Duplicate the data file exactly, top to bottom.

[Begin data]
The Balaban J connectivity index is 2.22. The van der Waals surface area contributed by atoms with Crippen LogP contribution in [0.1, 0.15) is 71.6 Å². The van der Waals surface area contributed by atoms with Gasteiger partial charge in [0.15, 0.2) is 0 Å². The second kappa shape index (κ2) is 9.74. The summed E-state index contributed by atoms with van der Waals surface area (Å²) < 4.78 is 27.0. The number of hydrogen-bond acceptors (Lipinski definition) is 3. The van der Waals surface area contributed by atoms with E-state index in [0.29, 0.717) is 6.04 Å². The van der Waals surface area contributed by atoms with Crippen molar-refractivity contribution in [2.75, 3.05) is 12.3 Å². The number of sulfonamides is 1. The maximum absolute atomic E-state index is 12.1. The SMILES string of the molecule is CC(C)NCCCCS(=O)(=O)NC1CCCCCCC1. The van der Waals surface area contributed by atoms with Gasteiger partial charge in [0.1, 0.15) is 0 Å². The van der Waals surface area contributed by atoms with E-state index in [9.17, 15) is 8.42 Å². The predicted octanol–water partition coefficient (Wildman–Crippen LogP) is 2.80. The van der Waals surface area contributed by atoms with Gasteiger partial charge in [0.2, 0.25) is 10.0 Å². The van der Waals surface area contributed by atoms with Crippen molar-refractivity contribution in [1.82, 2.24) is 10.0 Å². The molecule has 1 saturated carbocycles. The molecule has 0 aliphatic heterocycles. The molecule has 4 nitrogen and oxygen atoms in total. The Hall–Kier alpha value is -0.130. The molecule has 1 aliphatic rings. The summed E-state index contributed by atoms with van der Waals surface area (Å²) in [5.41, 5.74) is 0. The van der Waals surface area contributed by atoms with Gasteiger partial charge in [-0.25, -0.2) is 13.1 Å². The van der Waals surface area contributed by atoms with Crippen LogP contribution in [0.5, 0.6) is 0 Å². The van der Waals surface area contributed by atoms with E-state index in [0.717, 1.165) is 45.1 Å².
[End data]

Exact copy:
The Balaban J connectivity index is 2.22. The van der Waals surface area contributed by atoms with Crippen LogP contribution in [0.1, 0.15) is 71.6 Å². The van der Waals surface area contributed by atoms with Gasteiger partial charge in [0.15, 0.2) is 0 Å². The second kappa shape index (κ2) is 9.74. The summed E-state index contributed by atoms with van der Waals surface area (Å²) < 4.78 is 27.0. The number of hydrogen-bond acceptors (Lipinski definition) is 3. The van der Waals surface area contributed by atoms with E-state index in [0.29, 0.717) is 6.04 Å². The van der Waals surface area contributed by atoms with Crippen molar-refractivity contribution in [2.75, 3.05) is 12.3 Å². The number of sulfonamides is 1. The maximum absolute atomic E-state index is 12.1. The SMILES string of the molecule is CC(C)NCCCCS(=O)(=O)NC1CCCCCCC1. The van der Waals surface area contributed by atoms with Gasteiger partial charge in [0.1, 0.15) is 0 Å². The van der Waals surface area contributed by atoms with E-state index in [9.17, 15) is 8.42 Å². The predicted octanol–water partition coefficient (Wildman–Crippen LogP) is 2.80. The van der Waals surface area contributed by atoms with Gasteiger partial charge in [0.2, 0.25) is 10.0 Å². The van der Waals surface area contributed by atoms with Crippen molar-refractivity contribution in [1.82, 2.24) is 10.0 Å². The molecule has 1 saturated carbocycles. The molecule has 0 aliphatic heterocycles. The molecule has 4 nitrogen and oxygen atoms in total. The Hall–Kier alpha value is -0.130. The molecule has 1 aliphatic rings. The summed E-state index contributed by atoms with van der Waals surface area (Å²) in [5.41, 5.74) is 0. The van der Waals surface area contributed by atoms with Gasteiger partial charge in [-0.25, -0.2) is 13.1 Å². The van der Waals surface area contributed by atoms with Crippen LogP contribution in [0.5, 0.6) is 0 Å². The van der Waals surface area contributed by atoms with E-state index in [0.717, 1.165) is 45.1 Å².